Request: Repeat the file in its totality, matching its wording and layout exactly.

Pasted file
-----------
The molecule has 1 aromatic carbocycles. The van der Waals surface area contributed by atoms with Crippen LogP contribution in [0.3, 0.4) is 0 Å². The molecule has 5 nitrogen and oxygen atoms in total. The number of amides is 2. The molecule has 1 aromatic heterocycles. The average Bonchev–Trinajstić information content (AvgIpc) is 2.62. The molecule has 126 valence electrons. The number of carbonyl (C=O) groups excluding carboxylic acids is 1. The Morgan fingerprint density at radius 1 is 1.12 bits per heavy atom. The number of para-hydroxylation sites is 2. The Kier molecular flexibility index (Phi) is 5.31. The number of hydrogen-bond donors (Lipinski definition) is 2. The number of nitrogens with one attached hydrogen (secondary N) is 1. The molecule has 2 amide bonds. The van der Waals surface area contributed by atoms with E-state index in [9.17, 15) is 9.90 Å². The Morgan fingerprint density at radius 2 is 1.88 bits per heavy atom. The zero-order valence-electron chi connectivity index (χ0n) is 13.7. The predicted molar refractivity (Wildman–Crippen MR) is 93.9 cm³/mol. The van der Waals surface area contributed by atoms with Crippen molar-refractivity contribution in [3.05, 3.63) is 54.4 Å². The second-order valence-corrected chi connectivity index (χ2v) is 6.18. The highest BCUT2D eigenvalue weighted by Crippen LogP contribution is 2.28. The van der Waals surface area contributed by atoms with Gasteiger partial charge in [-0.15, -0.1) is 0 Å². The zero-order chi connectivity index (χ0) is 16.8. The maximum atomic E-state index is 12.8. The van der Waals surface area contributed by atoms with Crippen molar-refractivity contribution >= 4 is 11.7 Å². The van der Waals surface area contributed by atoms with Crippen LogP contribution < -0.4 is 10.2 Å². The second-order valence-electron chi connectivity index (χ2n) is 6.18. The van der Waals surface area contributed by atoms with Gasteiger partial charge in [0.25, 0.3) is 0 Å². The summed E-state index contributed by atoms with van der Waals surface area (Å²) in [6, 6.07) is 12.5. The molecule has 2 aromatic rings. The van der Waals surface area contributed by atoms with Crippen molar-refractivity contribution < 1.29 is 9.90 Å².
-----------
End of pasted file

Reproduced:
The molecule has 1 aromatic carbocycles. The van der Waals surface area contributed by atoms with Crippen LogP contribution in [0.3, 0.4) is 0 Å². The molecule has 5 nitrogen and oxygen atoms in total. The number of amides is 2. The molecule has 1 aromatic heterocycles. The average Bonchev–Trinajstić information content (AvgIpc) is 2.62. The molecule has 126 valence electrons. The number of carbonyl (C=O) groups excluding carboxylic acids is 1. The Morgan fingerprint density at radius 1 is 1.12 bits per heavy atom. The number of para-hydroxylation sites is 2. The Kier molecular flexibility index (Phi) is 5.31. The number of hydrogen-bond donors (Lipinski definition) is 2. The number of nitrogens with one attached hydrogen (secondary N) is 1. The molecule has 2 amide bonds. The van der Waals surface area contributed by atoms with E-state index in [9.17, 15) is 9.90 Å². The Morgan fingerprint density at radius 2 is 1.88 bits per heavy atom. The zero-order valence-electron chi connectivity index (χ0n) is 13.7. The predicted molar refractivity (Wildman–Crippen MR) is 93.9 cm³/mol. The van der Waals surface area contributed by atoms with Crippen molar-refractivity contribution in [3.05, 3.63) is 54.4 Å². The second-order valence-corrected chi connectivity index (χ2v) is 6.18. The highest BCUT2D eigenvalue weighted by Crippen LogP contribution is 2.28. The van der Waals surface area contributed by atoms with Gasteiger partial charge in [-0.15, -0.1) is 0 Å². The zero-order chi connectivity index (χ0) is 16.8. The maximum atomic E-state index is 12.8. The van der Waals surface area contributed by atoms with Crippen molar-refractivity contribution >= 4 is 11.7 Å². The van der Waals surface area contributed by atoms with Crippen LogP contribution < -0.4 is 10.2 Å². The second-order valence-electron chi connectivity index (χ2n) is 6.18. The van der Waals surface area contributed by atoms with Gasteiger partial charge in [0.25, 0.3) is 0 Å². The summed E-state index contributed by atoms with van der Waals surface area (Å²) in [6, 6.07) is 12.5. The molecule has 2 aromatic rings. The van der Waals surface area contributed by atoms with Crippen molar-refractivity contribution < 1.29 is 9.90 Å².